There's a "Shared Universal Code" for Monogamy in the Animal Kingdom

No wonder animals can't help but pair up.

There’s an amorous connection that unites a species, whether or not its members are scaled, feathered, or furred. In a study released Monday in the Proceedings of the National Academy of Sciences scientists provide evidence of a universal transcriptomic code underlying monogamy in vertebrates. Monogamy, it’s revealed, is embedded in shared molecules across various amphibians, birds, mammals, and fish — despite the fact that monogamy evolved independently in each of these clades.

This new study is unique in providing answers to the neural and molecular basis of monogamy. While scientists have long known that monogamy is scattered across the animal kingdom, what they haven’t known is how it manifests internally. Now they believe that, in some creatures, monogamy is rooted within genes.

“We found support for our hypothesis that, across vertebrates, monogamous species — that clearly evolved monogamy independently — share a gene expression signature in their fore-and midbrain,” study co-author Hans Hofmann, Ph.D. tells Inverse. “This suggests that there might be a shared ‘universal’ code of sorts, though many more monogamous and non-monogamous species will have to be examined to strengthen this point.”

90 percent of birds, like these zebra finches, are monogamous.

Wikimedia Commons

Hofmann, a professor of integrative biology at the University of Texas at Austin, and his colleagues examined the forebrain and midbrain tissues belonging to monogamous and non-monogamous reproductive-aged males of various species. The animals known for forming monogamous pairs included deer mice, passeroid songbirds, dendrobatid frogs, cichlid fishes, and voles like the ones seen in the video above.

It’s important to note that there is not one unifying definition for monogamy since the manifestation of such a social system can vary across species and individual members of a species. Here, the team used the presence of certain behavioral attributes as part of an operational definition of monogamy. A species was considered monogamous if it fit three specific criteria: a male and female form a pair bond, both parents participate in offspring care, and both parents engage in offspring defense in the face of danger. Monogamy does not mean that a male and female in a pair are exclusive to each other — the team notes that in most species, “extra-pair matings occur fairly regularly,” including the species Homo sapiens.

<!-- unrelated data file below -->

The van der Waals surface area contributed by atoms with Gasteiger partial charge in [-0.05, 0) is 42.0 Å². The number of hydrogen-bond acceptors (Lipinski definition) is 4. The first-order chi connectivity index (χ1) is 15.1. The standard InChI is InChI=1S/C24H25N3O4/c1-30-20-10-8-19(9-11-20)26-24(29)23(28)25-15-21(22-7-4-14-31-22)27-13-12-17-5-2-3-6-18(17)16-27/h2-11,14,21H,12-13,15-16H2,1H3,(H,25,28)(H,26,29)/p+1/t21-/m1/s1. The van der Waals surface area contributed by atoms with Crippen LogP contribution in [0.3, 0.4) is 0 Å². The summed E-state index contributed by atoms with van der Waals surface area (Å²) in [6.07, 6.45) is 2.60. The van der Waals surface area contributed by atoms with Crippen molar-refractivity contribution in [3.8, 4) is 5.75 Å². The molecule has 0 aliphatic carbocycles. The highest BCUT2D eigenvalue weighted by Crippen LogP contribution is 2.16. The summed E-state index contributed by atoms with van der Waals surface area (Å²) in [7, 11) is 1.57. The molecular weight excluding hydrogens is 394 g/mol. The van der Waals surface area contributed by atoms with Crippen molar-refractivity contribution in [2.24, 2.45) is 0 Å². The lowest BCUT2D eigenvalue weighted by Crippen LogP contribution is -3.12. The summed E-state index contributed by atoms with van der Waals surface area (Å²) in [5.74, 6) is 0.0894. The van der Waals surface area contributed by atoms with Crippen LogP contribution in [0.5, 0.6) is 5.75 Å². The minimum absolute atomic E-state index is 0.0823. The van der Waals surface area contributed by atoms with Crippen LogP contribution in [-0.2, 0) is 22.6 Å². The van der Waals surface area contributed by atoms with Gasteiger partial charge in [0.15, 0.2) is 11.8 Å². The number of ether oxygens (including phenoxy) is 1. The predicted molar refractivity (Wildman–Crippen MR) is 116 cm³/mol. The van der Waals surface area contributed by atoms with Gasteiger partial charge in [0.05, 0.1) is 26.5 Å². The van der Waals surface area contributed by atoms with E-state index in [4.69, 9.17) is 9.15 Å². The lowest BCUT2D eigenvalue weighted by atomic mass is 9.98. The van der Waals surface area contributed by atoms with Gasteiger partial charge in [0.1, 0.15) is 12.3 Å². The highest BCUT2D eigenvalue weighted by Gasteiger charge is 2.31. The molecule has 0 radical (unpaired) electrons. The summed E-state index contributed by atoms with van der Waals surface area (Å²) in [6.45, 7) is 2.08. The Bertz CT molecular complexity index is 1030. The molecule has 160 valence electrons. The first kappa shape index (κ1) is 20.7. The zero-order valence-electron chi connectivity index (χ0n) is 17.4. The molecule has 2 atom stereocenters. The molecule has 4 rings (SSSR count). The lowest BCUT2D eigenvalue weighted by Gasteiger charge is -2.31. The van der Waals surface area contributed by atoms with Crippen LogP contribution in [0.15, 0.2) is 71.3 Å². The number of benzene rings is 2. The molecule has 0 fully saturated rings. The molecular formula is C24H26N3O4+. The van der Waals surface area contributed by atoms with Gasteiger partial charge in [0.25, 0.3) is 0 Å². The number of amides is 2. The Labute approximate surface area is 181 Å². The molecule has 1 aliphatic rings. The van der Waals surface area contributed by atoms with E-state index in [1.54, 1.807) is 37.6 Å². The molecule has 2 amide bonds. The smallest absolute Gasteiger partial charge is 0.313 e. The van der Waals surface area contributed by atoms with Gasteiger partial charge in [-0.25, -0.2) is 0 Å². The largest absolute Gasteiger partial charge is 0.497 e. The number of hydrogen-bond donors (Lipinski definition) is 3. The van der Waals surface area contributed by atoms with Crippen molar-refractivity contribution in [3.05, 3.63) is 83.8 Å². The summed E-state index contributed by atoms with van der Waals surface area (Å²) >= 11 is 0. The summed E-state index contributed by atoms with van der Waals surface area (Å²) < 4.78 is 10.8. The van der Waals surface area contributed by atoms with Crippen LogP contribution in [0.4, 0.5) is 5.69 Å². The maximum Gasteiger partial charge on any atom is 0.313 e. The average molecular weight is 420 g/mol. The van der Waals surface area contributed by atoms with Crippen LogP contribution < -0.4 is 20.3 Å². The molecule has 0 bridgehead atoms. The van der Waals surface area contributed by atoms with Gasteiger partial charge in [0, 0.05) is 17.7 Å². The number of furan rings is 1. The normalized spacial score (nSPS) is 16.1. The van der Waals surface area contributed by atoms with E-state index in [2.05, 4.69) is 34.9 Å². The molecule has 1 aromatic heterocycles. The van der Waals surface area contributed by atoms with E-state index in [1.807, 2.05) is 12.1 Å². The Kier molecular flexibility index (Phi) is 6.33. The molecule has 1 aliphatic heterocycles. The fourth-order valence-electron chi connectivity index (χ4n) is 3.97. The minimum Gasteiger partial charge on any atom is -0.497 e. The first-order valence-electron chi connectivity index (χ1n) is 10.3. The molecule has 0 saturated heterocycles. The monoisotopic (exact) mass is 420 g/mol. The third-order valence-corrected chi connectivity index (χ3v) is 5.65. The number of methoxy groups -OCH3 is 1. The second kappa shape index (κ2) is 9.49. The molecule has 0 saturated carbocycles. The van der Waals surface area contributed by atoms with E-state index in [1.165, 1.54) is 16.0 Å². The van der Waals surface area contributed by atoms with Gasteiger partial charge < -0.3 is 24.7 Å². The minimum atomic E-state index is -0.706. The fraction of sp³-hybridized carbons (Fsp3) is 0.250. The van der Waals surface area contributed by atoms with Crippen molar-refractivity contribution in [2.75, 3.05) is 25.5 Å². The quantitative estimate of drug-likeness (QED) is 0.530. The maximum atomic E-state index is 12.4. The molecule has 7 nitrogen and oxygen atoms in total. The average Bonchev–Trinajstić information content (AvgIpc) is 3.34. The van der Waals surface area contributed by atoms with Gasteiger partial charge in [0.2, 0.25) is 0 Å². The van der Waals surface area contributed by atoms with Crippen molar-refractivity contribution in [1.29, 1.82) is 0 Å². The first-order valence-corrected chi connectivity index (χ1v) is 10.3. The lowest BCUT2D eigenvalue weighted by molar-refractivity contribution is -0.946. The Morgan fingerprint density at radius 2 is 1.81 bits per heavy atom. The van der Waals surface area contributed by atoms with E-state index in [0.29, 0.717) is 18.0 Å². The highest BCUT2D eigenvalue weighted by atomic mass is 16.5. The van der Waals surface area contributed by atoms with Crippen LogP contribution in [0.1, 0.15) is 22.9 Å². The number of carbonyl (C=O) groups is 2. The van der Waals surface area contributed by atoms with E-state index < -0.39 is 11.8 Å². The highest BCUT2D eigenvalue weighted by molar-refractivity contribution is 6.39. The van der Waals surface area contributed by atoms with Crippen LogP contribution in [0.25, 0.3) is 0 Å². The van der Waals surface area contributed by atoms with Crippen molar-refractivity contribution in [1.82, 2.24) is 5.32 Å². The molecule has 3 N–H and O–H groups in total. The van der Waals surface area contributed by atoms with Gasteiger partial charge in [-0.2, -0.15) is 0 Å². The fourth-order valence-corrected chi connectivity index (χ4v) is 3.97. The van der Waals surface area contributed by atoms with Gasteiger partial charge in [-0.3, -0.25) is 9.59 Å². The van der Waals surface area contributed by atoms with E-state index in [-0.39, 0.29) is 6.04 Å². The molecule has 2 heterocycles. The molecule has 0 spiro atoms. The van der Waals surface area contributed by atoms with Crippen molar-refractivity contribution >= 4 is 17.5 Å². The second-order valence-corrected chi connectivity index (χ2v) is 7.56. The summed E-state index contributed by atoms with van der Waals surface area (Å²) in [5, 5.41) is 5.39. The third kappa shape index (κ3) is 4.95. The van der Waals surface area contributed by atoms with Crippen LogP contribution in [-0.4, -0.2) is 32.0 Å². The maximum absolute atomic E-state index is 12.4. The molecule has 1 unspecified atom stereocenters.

But these animals do form a pair bond and work together to protect a baby. Monogamous animals, the study shows, also share gene expression signatures: The team pinpointed 24 candidate genes for monogamy across the male subjects, a group that — when highly expressed — is linked to neural development, synaptic activity, learning, memory, and cognitive function. These genes were regulated in a similar fashion across the five monogamous species, and, Hofmann explains, were collectively “either more highly expressed or less expressed in the monogamous brain compared to the non-monogamous brain.”

Why these genes are connected to functions like learning and memory can only be, for now, speculated. But Hofmann suggests that forming a pair, taking care of offspring, or both, may require a change in the cognitive process underlying social behavior. It’s likely that an individual needs to be able to recognize a mate and find it rewarding to be with that mate for a pair to successfully form. Perhaps, Hofmann, says, “this may require processes known to be involved in neural and synaptic plasticity, and learning and memory.”

Humans, participating in monogamy.

Unsplash / louis amal

Understanding the underpinnings of monogamy as a holistic concept, in turn, can help to explain why monogamy is a frequent practice in human society. Just as specific genes link monogamous birds and rodents, it’s likely that these genes are expressed in our brains as well. By learning how biological processes evolved across clades, we get to learn more about where we come from.

“This work reminds us that we humans too are the product of evolution,” Hofmann says. “This means that what we look like, how our bodies work, and yes, also our behavior, has an evolutionary history.”

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